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First book focused on neutron scattering for sustainable energy materials
Offers contributions by top specialists in the field
Discusses the future prospects of neutron scattering techniques for sustainable energy materials
This bookcollects the results and conclusions of recent neutron-based investigations of materials that are important in the development of sustainable energy. The individual chapters were written by leading scientists with hands-on experience in the field, providing overviews, recent highlights, and case studies to illustrate the applicability of one or more neutron-based analytical techniques. Though the main focus is on energy production, storage, and use, each chapter and section can also be read independently, with basic theory and instrumentation for neutron scattering being outlined in the introductory chapter. While neutron scattering is extensively used to understand the properties of condensed matter, neutron techniques are exceptionally-well suited to studying how the transport and binding of energy and charge-carrying molecules and ions are related to their dynamics and the material’s crystal structure. In some cases, these studies extend to in situ and in operando. The species of interest in leading energy-technologies include H2, H+, and Li+, as their particularly favorable neutron-scattering properties make them ideal for such studies; as a result, neutron-based analysis is commonplace for hydrogen storage, fuel-cell, catalytic, and battery materials. Similar research into the functionality of solar-cell, nuclear, and CO2 capture/storage materials rely on other unique aspects of neutron scattering and again show how their structure and dynamics provide an understanding of the material stability and the binding and mobility of species of interest.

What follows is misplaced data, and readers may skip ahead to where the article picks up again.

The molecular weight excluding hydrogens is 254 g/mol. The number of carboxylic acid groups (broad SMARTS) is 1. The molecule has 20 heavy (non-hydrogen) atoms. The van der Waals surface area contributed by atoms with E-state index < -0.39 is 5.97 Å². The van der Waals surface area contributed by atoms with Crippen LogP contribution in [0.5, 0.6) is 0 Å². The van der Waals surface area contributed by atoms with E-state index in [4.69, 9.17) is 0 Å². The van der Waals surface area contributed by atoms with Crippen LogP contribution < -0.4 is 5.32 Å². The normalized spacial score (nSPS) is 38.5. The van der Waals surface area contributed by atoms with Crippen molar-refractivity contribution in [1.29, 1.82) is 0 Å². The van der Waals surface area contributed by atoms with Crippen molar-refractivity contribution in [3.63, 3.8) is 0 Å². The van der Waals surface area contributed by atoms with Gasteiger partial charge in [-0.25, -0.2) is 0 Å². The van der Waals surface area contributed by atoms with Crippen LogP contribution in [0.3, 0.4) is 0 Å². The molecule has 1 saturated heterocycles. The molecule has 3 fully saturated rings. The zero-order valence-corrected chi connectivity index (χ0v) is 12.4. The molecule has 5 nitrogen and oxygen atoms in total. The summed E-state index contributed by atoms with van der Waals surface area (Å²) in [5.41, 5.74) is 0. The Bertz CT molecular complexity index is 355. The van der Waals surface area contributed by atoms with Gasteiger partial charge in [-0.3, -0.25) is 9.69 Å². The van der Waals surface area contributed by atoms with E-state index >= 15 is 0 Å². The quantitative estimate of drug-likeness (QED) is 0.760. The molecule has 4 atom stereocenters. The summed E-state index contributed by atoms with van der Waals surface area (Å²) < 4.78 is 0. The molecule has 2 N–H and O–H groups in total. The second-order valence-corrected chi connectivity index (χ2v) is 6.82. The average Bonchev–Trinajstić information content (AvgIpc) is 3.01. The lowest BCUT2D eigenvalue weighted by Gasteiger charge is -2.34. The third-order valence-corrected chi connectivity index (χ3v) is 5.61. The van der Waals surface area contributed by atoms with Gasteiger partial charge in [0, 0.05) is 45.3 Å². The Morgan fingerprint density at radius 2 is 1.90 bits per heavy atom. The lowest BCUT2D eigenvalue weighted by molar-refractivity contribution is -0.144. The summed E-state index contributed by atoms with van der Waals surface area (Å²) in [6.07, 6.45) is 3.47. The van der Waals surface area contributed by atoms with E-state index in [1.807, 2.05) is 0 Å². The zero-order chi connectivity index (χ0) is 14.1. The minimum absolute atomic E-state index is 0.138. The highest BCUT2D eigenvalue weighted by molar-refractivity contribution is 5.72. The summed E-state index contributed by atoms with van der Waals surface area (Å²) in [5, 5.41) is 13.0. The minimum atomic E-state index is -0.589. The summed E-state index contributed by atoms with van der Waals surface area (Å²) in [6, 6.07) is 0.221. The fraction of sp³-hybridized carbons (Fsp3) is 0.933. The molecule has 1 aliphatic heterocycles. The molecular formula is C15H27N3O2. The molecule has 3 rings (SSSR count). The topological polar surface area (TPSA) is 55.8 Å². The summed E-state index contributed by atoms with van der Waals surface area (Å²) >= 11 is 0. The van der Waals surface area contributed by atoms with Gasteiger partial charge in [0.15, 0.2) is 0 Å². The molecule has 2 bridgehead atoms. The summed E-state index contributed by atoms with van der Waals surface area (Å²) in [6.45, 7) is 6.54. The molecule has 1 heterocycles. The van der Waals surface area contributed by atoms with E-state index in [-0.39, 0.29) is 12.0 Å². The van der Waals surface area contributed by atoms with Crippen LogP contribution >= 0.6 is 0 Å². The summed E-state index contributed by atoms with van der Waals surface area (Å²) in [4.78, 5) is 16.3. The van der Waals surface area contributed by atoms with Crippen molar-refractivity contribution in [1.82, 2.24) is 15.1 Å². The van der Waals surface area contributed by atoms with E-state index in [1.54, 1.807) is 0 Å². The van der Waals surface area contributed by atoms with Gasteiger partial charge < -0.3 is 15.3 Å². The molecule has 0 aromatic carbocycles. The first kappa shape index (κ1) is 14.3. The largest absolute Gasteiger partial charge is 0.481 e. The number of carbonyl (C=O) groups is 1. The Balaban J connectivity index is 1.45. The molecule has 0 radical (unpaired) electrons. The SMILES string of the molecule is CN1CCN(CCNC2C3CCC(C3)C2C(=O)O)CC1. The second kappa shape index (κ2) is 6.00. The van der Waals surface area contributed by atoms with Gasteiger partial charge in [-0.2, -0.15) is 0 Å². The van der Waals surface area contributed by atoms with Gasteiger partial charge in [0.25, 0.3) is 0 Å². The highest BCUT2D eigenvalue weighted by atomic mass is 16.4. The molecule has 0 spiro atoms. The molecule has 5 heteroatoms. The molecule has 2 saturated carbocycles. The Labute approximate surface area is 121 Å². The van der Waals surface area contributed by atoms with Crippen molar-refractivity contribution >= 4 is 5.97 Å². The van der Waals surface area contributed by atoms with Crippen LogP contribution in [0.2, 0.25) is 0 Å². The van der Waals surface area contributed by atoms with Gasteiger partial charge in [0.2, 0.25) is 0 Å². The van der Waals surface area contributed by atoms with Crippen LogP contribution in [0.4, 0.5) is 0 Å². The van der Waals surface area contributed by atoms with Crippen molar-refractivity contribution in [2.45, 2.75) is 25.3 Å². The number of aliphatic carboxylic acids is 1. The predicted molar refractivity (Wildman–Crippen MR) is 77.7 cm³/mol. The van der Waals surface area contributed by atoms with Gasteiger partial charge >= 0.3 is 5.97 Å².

Scientists and students looking for methods to help them understand the atomic-level mechanisms and behavior underpinning the performance characteristics of energy materials will find Neutron Applications in Materials for Energy a valuable resource, while the broader audience of sustainable energy scientists and newcomers to neutron scattering should find this a valuable reference work.